Well, it didn't take long to fall off the treadmill of this reading challenge. By the end of the first month I'm now a week behind, having only just started this novel when I really should be finishing. I put it down to the weather and five days in Tasmania, and now some health problems in the family have distracted me. The one saving grace is that the next few works in the Challenge are either short stories or poems, giving me the chance to catch up.

The first question that arises with this novel is: what's with the title? Gleeson-White refers to it as His Natural Life and yet my copy (cover reproduced above) has it as For the Term of His Natural Life. Frankly, this second title is the one that I've always known the book by, and it's the one that I prefer. A check on Austlit shows the note that this book has appeared in at least 15 different versions. As well as the two titles mentioned, one edition out of the UK was published with the title Men in Chains, which sounds rather risque. With so many variations about it's little wonder that the book's title should differ from time to time.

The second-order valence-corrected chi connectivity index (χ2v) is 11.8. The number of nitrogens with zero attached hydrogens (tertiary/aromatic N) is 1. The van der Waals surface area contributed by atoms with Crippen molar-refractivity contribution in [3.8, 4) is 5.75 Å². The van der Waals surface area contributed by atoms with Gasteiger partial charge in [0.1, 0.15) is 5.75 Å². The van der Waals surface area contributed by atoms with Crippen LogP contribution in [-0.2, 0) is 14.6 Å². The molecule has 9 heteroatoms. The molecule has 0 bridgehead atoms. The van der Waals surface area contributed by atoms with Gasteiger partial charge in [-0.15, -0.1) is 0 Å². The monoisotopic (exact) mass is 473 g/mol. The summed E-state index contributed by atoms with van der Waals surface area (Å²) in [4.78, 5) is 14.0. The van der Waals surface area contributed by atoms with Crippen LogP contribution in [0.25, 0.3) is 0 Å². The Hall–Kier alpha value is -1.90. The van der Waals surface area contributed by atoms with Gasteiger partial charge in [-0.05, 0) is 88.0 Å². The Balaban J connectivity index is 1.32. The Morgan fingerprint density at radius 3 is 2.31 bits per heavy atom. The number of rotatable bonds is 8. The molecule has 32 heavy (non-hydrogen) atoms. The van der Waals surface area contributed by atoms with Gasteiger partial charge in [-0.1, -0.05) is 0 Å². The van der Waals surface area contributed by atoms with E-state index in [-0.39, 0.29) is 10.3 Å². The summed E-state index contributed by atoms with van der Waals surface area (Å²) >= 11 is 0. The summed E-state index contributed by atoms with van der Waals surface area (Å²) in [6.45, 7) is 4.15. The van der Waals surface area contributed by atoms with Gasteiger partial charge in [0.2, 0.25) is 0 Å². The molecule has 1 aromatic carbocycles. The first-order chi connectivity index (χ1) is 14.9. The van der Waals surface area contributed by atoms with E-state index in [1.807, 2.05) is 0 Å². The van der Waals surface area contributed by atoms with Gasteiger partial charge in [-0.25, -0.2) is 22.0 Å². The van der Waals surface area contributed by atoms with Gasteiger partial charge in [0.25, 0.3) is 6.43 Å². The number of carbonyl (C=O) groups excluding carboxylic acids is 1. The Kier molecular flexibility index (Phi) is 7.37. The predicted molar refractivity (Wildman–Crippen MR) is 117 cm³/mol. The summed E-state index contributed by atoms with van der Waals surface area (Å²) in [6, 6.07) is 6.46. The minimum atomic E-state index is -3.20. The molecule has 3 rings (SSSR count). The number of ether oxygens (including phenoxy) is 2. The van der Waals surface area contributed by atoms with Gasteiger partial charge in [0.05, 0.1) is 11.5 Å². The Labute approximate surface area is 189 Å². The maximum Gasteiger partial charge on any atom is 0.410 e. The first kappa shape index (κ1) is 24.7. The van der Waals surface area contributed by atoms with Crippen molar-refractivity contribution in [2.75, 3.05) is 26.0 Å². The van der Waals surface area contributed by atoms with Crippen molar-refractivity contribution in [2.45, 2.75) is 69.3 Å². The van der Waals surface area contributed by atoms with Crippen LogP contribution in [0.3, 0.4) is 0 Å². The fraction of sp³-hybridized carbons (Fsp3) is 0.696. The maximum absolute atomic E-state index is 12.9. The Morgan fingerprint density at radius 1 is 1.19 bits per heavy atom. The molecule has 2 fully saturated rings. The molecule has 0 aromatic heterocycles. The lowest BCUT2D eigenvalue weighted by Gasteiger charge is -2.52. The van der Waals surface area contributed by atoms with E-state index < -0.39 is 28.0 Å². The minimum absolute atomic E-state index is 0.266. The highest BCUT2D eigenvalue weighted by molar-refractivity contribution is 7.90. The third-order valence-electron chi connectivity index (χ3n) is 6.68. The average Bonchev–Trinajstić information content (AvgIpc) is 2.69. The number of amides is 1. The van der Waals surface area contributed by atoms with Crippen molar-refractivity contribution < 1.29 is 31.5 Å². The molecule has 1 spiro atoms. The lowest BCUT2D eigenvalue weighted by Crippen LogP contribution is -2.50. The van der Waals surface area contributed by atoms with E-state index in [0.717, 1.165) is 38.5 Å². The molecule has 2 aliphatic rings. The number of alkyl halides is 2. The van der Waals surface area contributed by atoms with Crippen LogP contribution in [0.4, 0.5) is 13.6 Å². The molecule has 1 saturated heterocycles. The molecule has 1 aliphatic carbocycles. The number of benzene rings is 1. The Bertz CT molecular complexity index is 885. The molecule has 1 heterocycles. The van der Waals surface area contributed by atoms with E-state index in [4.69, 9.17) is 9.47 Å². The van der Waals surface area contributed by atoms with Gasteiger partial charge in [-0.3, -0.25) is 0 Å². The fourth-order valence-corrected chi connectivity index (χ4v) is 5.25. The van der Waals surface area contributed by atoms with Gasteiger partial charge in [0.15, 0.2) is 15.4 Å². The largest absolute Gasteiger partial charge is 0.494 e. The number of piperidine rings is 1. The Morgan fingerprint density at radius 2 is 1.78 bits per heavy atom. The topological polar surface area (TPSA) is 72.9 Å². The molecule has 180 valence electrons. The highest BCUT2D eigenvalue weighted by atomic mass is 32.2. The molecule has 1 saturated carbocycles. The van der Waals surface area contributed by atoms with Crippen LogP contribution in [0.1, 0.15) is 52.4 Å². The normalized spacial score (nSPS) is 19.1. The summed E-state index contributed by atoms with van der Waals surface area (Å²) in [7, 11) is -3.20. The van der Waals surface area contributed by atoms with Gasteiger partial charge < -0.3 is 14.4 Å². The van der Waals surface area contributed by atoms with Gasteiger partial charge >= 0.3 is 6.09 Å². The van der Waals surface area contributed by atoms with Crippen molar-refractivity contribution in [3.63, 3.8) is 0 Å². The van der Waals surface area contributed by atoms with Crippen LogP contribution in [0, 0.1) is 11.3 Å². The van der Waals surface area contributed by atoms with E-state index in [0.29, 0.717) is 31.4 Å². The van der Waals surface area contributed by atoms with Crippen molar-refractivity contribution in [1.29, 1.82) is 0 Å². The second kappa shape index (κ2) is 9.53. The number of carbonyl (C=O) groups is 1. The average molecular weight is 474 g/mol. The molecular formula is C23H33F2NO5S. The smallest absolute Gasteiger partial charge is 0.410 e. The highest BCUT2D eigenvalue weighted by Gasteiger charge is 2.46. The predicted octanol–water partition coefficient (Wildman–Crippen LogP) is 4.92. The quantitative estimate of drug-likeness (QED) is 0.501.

First serialised in "The Australian Journal" in 27 monthly instalments from March 1870 to June 1872 (except for November 1871), the novel was first published in one volume, by George Robertson, in 1874 in Melbourne. A year later it appeared in London in three volumes with some "stylistic alterations and revisions from in-house editing", according to Austlit. Read into that what you will. From then on, it has been almost continually in print in Australia, and has been published in New York, by Harper and Brothers; in the UK again in 1952 from Oxford University Press; in a Chinese edition in 1985; and serialised in a number of newspapers in Australia.

The novel tells the story of Richard Devine, alias Rufus Dawes, who is falsely accused of robbery and transported as a convict from England to Australia; firstly to Macquarie Harbour, and then to Port Arthur and Norfolk Island. Clarke's work has been described as one of the most significant and most famous nineteenth-century Australian novels.

Photo of Marcus Clarke
Founders of our Literature: Marcus Clarke
The Cambridge History of English and American Literature entry
Australian Dictionary of Bibliography entry